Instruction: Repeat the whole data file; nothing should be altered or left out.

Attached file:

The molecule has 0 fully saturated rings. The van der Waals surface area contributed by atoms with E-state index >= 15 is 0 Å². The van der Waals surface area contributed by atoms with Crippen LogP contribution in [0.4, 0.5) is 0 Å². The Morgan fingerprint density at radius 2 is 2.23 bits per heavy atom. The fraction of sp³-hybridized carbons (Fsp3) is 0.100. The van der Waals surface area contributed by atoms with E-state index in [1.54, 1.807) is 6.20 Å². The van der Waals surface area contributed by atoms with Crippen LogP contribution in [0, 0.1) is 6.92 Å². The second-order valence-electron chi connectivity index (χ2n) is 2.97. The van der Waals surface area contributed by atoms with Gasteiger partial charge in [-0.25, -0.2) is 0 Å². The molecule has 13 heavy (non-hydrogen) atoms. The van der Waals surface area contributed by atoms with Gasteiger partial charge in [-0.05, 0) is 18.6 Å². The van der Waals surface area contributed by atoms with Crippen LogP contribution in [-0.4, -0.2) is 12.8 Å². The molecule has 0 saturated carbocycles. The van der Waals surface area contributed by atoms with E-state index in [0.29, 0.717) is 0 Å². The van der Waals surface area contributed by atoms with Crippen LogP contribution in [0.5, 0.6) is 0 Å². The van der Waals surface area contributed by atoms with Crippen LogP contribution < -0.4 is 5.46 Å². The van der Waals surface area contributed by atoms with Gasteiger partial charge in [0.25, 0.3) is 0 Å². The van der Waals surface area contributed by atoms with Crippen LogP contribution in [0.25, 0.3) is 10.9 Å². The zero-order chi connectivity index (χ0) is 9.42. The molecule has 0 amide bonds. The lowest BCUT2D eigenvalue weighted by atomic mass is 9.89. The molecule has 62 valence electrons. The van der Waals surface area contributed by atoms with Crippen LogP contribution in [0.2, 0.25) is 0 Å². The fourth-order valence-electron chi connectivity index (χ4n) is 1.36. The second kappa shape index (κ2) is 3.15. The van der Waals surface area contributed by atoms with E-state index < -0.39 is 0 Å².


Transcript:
The molecule has 0 fully saturated rings. The van der Waals surface area contributed by atoms with E-state index >= 15 is 0 Å². The van der Waals surface area contributed by atoms with Crippen LogP contribution in [0.4, 0.5) is 0 Å². The Morgan fingerprint density at radius 2 is 2.23 bits per heavy atom. The fraction of sp³-hybridized carbons (Fsp3) is 0.100. The van der Waals surface area contributed by atoms with E-state index in [1.54, 1.807) is 6.20 Å². The van der Waals surface area contributed by atoms with Crippen LogP contribution in [0, 0.1) is 6.92 Å². The second-order valence-electron chi connectivity index (χ2n) is 2.97. The van der Waals surface area contributed by atoms with Gasteiger partial charge in [-0.25, -0.2) is 0 Å². The molecule has 13 heavy (non-hydrogen) atoms. The van der Waals surface area contributed by atoms with Gasteiger partial charge in [-0.05, 0) is 18.6 Å². The van der Waals surface area contributed by atoms with Crippen LogP contribution in [-0.4, -0.2) is 12.8 Å². The molecule has 0 saturated carbocycles. The van der Waals surface area contributed by atoms with E-state index in [0.29, 0.717) is 0 Å². The van der Waals surface area contributed by atoms with Crippen LogP contribution in [0.5, 0.6) is 0 Å². The van der Waals surface area contributed by atoms with Crippen LogP contribution < -0.4 is 5.46 Å². The van der Waals surface area contributed by atoms with Gasteiger partial charge in [0.25, 0.3) is 0 Å². The van der Waals surface area contributed by atoms with Crippen LogP contribution in [0.25, 0.3) is 10.9 Å². The zero-order chi connectivity index (χ0) is 9.42. The molecule has 0 amide bonds. The lowest BCUT2D eigenvalue weighted by atomic mass is 9.89. The molecule has 62 valence electrons. The van der Waals surface area contributed by atoms with Crippen LogP contribution in [0.2, 0.25) is 0 Å². The fourth-order valence-electron chi connectivity index (χ4n) is 1.36. The second kappa shape index (κ2) is 3.15. The van der Waals surface area contributed by atoms with E-state index < -0.39 is 0 Å².